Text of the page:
To prevent this, the number of pixels selected per frame period is reduced in the device of FIG. 1, for example, by supplying the pixels of the odd columns with a current, if necessary, in every odd frame period and supplying the pixels of the even columns with a current, if necessary, in every even frame period. To maintain the same luminance, the currents are doubled as compared with the current used in a drive circuit which, during use, selects all pixels per frame period.
FIG. 2 shows how such a drive is realized in a monochrome display device. The patterns (a), (b), (c) and (d) show how the first 4 lines (rows of pixels) of the display device are consecutively selected in a customary device, while pattern (e) shows the associated variation of data presented to one of the columns, shown as a current to be conveyed by the LED. The data changes in substantially every subsequent selection period tsel and said capacitive currents must be supplied by the current sources (pattern e).
 According to the invention, only the information for the odd columns is presented to the data electrodes 12 (pattern f, Idata,1) in a first frame period during two consecutive frame periods, and only the information for the even columns (pattern g, Idata,2) is presented to the column electrodes 12 in a subsequent frame period. To obtain the same intensity of emitted light as in the case where each pixel is driven in each frame period, the quantity of current through the LED must now be doubled. The quantity of dissipation due to the DC current does not change thereby (the frequency is halved), but a considerable reduction of dissipation is obtained because the LED-associated capacitance now only needs to be charged at half the frequency.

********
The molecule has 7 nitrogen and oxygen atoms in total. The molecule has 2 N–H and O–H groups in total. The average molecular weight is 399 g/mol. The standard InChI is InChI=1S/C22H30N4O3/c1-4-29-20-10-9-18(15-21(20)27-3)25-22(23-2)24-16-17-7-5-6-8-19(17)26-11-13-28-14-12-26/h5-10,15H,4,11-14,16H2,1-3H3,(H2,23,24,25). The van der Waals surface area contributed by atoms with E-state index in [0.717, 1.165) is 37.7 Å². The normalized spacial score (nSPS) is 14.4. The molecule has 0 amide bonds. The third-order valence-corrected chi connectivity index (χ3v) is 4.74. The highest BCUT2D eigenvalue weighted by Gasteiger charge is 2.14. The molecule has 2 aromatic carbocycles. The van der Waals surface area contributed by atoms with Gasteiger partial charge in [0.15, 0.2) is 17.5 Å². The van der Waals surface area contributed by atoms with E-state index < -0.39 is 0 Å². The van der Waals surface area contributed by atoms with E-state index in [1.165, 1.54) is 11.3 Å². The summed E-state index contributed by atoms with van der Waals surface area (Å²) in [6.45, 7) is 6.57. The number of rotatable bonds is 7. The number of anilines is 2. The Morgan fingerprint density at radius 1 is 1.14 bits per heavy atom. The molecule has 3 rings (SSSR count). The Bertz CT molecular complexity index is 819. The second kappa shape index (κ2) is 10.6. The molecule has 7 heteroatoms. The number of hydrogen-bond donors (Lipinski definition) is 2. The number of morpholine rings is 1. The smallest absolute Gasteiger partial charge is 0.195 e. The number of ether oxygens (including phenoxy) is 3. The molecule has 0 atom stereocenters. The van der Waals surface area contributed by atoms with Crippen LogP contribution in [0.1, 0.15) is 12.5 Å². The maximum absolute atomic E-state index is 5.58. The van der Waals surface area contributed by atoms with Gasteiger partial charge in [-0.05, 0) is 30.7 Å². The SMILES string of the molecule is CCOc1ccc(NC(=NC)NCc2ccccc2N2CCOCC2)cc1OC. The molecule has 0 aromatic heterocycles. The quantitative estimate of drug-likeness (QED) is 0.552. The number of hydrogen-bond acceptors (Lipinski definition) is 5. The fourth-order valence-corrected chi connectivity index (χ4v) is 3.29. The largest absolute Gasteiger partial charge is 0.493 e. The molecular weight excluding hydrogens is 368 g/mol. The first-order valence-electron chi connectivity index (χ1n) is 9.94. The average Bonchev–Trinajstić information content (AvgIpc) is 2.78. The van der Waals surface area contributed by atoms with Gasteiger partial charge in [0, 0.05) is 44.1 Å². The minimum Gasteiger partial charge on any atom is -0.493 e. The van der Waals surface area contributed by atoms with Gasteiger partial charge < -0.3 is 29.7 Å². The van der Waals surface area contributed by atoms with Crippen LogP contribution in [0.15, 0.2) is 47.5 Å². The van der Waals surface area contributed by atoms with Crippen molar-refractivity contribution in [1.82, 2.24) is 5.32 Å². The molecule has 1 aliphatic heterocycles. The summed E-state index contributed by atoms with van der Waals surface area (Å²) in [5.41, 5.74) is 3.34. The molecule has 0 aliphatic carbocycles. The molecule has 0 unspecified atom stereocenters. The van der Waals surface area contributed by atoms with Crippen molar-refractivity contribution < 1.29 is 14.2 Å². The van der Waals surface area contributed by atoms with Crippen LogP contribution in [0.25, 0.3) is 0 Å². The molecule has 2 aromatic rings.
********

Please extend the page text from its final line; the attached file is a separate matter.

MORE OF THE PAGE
For low grey values, an even lower frequency may be sufficient than once per two frame periods because the eye is less sensitive to flicker at these grey values. The drive unit 18 is provided with extra processing means, for example, a microprocessor or a look-up table, for this frame rate modulation. In this case, use may also be made of pulse width modulation.
 In another embodiment, only the information for the odd lines is presented to the data electrodes 12 (pattern h) in a first frame period during two consecutive frame times, and only the information for the even lines (pattern i) is presented to the data electrodes 12 in a subsequent frame period. The frequency of the selection signals may also be halved (patterns j, k, l, m) in which the data patterns are again adapted to the columns (pattern n) (to be compared with interlacing when displaying images by means of a cathode ray tube).
 In a color display device, separate red, green and blue signals are presented for the red, green and blue sub-frames, for example, in the same way and during three consecutive frame periods. The energy consumption due to said capacitive currents now decreases by about two-thirds.
FIG. 3 shows how possible artefacts (erky image in moving images, flicker and color break-up or color flash) can be prevented at a slightly higher energy consumption. To this end, the green pixels are driven at the full frequencies (during each frame period), while the red and blue signals are presented once per three frame periods for the red and blue sub-frames. This may also be described diagrammatically as
 |-, G, -|R, G, -|-, G, B|